Norfolk resident out $200,000 in alleged ‘romance scam’ | #ukscams | #datingscams | #european

They thought they were in love. Instead, they were duped.

Norfolk County OPP say a resident was bilked of more than $200,000 during what police are calling a year-long “romance scam.”

The alleged scammer struck up an online relationship with the victim in March 2021.

Police say the scammer wove a tale of woe that convinced the victim to send money to help with several fabricated “emergencies.”

The victim called police late last week and the investigation is ongoing.

An OPP report released on Valentine’s Day said romance scams are on the rise.

According to the Canadian Anti-Fraud Centre, romance fraud victims reported losses of $64.6 million last year — a sharp increase over the $27.9 million reported in 2020.

“These losses have a devastating effect on victims,” said acting Sgt. Ed Sanchuk.

“It’s not always easy to spot scams, and new ones are invented every day,” he said.

“Knowledge is power. Inform yourself on how to recognize the various types of scams and protect your personal information.”

According to the experts at the CAFC, romance scams thrive in secret. Victims are made to feel a false sense of urgency and are tricked into making snap decisions.

To avoid being scammed, slow down, take a breath, and ask yourself if the situation makes sense.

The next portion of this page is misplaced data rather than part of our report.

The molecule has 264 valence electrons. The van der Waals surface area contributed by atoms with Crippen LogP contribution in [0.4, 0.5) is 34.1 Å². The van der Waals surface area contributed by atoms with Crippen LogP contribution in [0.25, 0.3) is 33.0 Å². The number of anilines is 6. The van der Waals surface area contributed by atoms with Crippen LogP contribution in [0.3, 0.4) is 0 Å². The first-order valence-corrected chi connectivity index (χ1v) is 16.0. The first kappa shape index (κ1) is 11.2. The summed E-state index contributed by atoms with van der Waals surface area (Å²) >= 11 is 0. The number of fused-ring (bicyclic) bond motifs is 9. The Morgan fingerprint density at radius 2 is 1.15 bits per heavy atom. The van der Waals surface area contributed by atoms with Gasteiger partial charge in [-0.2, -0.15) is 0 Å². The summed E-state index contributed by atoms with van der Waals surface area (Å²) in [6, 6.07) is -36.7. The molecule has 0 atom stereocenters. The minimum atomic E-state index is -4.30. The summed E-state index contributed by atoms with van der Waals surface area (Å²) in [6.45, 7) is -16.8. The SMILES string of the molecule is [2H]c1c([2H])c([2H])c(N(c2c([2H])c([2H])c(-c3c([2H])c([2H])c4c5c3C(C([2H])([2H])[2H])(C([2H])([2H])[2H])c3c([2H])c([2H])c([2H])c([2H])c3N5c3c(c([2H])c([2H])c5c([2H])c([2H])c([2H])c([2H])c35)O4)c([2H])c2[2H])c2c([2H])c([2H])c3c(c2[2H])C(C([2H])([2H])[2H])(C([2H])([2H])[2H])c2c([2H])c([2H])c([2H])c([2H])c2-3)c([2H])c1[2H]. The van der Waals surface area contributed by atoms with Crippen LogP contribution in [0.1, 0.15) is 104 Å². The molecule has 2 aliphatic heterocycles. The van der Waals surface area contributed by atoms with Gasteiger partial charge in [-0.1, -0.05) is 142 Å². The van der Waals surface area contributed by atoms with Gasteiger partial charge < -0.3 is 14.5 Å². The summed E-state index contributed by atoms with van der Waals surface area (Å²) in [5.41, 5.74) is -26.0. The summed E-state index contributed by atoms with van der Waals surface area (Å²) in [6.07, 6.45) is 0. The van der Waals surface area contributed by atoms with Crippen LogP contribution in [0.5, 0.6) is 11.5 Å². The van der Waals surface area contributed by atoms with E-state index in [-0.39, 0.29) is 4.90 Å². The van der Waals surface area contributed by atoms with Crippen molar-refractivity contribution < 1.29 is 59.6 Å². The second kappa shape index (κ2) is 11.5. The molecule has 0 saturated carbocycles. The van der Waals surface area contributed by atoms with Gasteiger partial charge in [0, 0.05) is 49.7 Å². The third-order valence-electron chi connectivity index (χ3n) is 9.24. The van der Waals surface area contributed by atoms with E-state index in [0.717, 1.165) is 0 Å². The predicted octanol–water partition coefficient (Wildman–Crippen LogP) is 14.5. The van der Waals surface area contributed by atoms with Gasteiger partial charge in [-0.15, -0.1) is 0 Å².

“Always get independent advice — from family members, a trusted friend or adviser — if any offers involve money, personal information, time or commitment,” Sanchuk said.

Not all romance scams are elaborate. Police say several Norfolk residents have been extorted in recent months after sharing explicit videos or photos of themselves while chatting online to someone they think is interested in them romantically.

The scammer then immediately demands cash and threatens to release the images to family, friends or employers.

On Saturday, police say a female scammer told a Norfolk County man she would post the intimate video he had sent her to social media unless he transferred her $350.

Instead, he called police.

“Everyone needs to realize the long- and short-term dangers when requests are made to send out sexually explicit photographs or videos,” Sanchuk said.

“Once it’s out there, you can’t get it back.”

J.P. Antonacci’s reporting on Haldimand and Norfolk is funded by the Canadian government through its Local Journalism Initiative.

Click Here For The Original Source.

. . . . . . .